Commentators and TV hosts with good voices and delivery: Among women, Katie Couric, Diane Sawyer, Leslie Stahl, Cynthia McFadden, Rachel Maddow, Oprah Winfrey, Tyra Banks, Sue Simmons in New York. Men: Tom Brokaw, Brian Williams, Larry King.
What do they have in common? Soothing, pleasant voices, a sense of authority, and good delivery. They pronounce well, exude an air of relaxed confidence, credibility and experience. Their voices are pitched at a level that is easy to listen to, they make their listeners feel comfortable, and their pace of delivery makes it easy for the audience to understand what they’re saying.
Contrast these examples of excellent delivery with the shrill and whiney broadcasters we hear on some of the Cable, sports and financial TV channels. High-pitched nasal voices with “rapid fire” deliveries who talk so fast they actually swallow their words, and make it hard for listeners to follow them. I won’t name the stations, but if you channel surf, you’ll easily spot them.
Tell us who you think is the best and worst broadcaster. Take our quick survey.
Watching President Obama get grilled at a town hall meeting recently reminded me about audiences and the desire each of us has to be liked. Just as with the president or any public figure for that matter, we all want our audiences to like us.
The problem is that listening is subjective. Each person in your audience brings with them their own background and perspective. and in so doing, sees and hears with their own eyes and ears . And for this reason, it’s hard to please everyone all of the time.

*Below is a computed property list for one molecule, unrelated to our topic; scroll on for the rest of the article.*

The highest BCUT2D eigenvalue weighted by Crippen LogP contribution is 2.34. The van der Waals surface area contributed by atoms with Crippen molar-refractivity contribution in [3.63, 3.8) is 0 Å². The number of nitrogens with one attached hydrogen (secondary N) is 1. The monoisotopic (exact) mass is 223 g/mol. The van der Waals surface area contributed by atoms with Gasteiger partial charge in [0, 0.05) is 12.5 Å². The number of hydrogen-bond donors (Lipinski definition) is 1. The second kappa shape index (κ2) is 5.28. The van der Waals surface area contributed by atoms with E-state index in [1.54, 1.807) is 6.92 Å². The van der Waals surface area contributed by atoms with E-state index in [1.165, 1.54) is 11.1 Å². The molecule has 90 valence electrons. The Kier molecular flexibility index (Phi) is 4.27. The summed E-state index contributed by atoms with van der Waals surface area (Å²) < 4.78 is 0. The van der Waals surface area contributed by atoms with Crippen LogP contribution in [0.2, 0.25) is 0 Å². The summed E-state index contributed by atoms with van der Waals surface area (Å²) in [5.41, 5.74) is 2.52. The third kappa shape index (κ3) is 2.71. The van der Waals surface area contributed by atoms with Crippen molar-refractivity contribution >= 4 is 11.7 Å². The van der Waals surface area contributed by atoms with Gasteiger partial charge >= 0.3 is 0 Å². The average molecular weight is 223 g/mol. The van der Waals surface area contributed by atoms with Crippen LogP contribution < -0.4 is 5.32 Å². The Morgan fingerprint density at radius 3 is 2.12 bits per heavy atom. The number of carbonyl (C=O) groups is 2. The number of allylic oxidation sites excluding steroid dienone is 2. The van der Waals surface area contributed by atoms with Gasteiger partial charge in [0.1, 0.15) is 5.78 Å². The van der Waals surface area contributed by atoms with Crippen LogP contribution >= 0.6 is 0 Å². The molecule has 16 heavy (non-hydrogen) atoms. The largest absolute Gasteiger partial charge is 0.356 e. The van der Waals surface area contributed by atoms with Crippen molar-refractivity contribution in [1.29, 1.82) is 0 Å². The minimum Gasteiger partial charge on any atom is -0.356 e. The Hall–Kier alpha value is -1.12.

People can be quirky. Perhaps someone doesn’t like the way your hair looks, or the way you’re dressed, or even your style. Or one person hears something you say and another interprets it in another way.
Be confident in your content and your delivery, do the best job you can. Then know that most everyone in your audience will respond positively. And for those who don’t, it could be more about them than about you.
For more insights into speaking and communicating effectively, visit www.publicspeaking4u.com.
At a recent performance of “A Little Night Music” on Broadway, one of the leads, Catherine Zeta-Jones, had to cancel due to a bad throat. I found that interesting, as I’ve worked with actors and noticed – especially nowadays with Broadway performers being amplified – that many actors don’t support their voices. Consequently, they may develop laryngitis or a raw throat and have to cancel a performance.
I often emphasize the importance of correct breathing as a key to vocal stamina and to help protect your voice and throat. Here are other hints that will help before a presentation.
- Make sure you have plenty of rest. Speaking, like acting, singing or dancing, is physical, and you need energy to support your voice.
- Keep your throat moist and “well oiled,” especially in air-conditioned rooms and in dry, winter air. Avoid alcohol, and drink plenty of water. Hard, sucking candies are also good.